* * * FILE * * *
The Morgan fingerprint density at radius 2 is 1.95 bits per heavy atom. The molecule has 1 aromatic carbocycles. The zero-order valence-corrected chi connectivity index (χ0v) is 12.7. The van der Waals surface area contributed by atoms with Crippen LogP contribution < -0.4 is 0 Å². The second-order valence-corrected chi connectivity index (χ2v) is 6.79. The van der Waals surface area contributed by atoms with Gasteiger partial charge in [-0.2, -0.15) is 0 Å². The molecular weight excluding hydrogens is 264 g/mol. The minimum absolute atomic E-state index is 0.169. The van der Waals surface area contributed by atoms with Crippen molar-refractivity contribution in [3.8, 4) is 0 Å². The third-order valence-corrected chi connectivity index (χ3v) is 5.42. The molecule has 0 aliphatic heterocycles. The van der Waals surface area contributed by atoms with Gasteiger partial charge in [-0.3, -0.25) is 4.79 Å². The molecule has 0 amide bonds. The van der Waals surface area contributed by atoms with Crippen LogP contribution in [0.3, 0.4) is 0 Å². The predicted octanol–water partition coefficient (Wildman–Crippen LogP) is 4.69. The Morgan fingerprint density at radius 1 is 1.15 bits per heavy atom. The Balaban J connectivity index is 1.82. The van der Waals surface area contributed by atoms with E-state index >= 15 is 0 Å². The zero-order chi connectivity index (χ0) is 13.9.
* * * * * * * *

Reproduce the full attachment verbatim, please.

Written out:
The Morgan fingerprint density at radius 2 is 1.95 bits per heavy atom. The molecule has 1 aromatic carbocycles. The zero-order valence-corrected chi connectivity index (χ0v) is 12.7. The van der Waals surface area contributed by atoms with Crippen LogP contribution < -0.4 is 0 Å². The second-order valence-corrected chi connectivity index (χ2v) is 6.79. The van der Waals surface area contributed by atoms with Gasteiger partial charge in [-0.2, -0.15) is 0 Å². The molecular weight excluding hydrogens is 264 g/mol. The minimum absolute atomic E-state index is 0.169. The van der Waals surface area contributed by atoms with Crippen molar-refractivity contribution in [3.8, 4) is 0 Å². The third-order valence-corrected chi connectivity index (χ3v) is 5.42. The molecule has 0 aliphatic heterocycles. The van der Waals surface area contributed by atoms with Gasteiger partial charge in [-0.3, -0.25) is 4.79 Å². The molecule has 0 amide bonds. The van der Waals surface area contributed by atoms with Crippen LogP contribution in [0.3, 0.4) is 0 Å². The predicted octanol–water partition coefficient (Wildman–Crippen LogP) is 4.69. The Morgan fingerprint density at radius 1 is 1.15 bits per heavy atom. The Balaban J connectivity index is 1.82. The van der Waals surface area contributed by atoms with E-state index >= 15 is 0 Å². The zero-order chi connectivity index (χ0) is 13.9.